Analytical chemistry on micro-imaging of industrial and historical paints
The invention of oil paintings fundamentally relied on driers, required to speed up the oxidation of oil double bonds and its polymerization. Historically, these driers were metallic oxides (e.g. PbO), forming soaps by reaction with oil. Sometimes, such metal soaps have concentrated in specific parts of the paint layer, affecting the integrity of the work (e.g. protrusions, delamination, etc.). Today, oil has been replaced by alkyds and lead by the less, but still toxic cobalt. Efforts are paid to develop safer (for human and for environment) driers, mainly based on Mn and Fe. Reactions involved during paint drying are generally followed at the macro-scale. The spatial distribution of these reactions over the paint thickness are usually neglected by the paint companies. This is however important since sedimentation, contact to the support, distance to the surface (O2, light and later pollutants) can affect the drying and ageing reactions.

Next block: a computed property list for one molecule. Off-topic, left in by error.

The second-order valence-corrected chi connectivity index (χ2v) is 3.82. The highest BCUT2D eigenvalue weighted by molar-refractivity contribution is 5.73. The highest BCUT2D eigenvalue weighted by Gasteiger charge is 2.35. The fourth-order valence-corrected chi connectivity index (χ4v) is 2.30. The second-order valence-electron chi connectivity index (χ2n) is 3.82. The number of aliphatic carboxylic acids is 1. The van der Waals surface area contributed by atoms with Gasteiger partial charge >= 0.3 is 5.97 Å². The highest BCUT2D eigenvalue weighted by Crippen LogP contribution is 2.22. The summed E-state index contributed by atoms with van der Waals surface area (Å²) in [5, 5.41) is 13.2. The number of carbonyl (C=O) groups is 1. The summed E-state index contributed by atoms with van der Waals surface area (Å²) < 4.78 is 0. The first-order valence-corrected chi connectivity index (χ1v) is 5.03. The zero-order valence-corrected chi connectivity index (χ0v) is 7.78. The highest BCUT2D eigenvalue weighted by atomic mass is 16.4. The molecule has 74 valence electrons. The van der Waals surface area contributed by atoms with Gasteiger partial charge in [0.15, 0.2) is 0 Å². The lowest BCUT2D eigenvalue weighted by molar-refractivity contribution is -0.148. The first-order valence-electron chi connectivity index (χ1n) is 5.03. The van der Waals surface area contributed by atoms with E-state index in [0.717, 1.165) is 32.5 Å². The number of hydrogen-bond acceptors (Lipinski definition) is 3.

We propose to extend the use of micro-imaging techniques (μXRF, μXAS, μXRD and μFTIR), regularly employed on fragments of historical paintings, to the study of drying reactions. Sample corpus contain historical samples where the (mis-) use of driers is suspected and paint films prepared following both the formulations developed at AkzoNobel and historical recipes. The student develops an “all-inclusive” procedure: from the analysis of historical texts, the preparation of model samples, their analysis at the bulk and the microscale to the comprehensive data analysis. In addition to this protocol which could be later exploited for other studies, this work provides a unique comparison between ancient and modern driers, and should path the way for innovative paintings.
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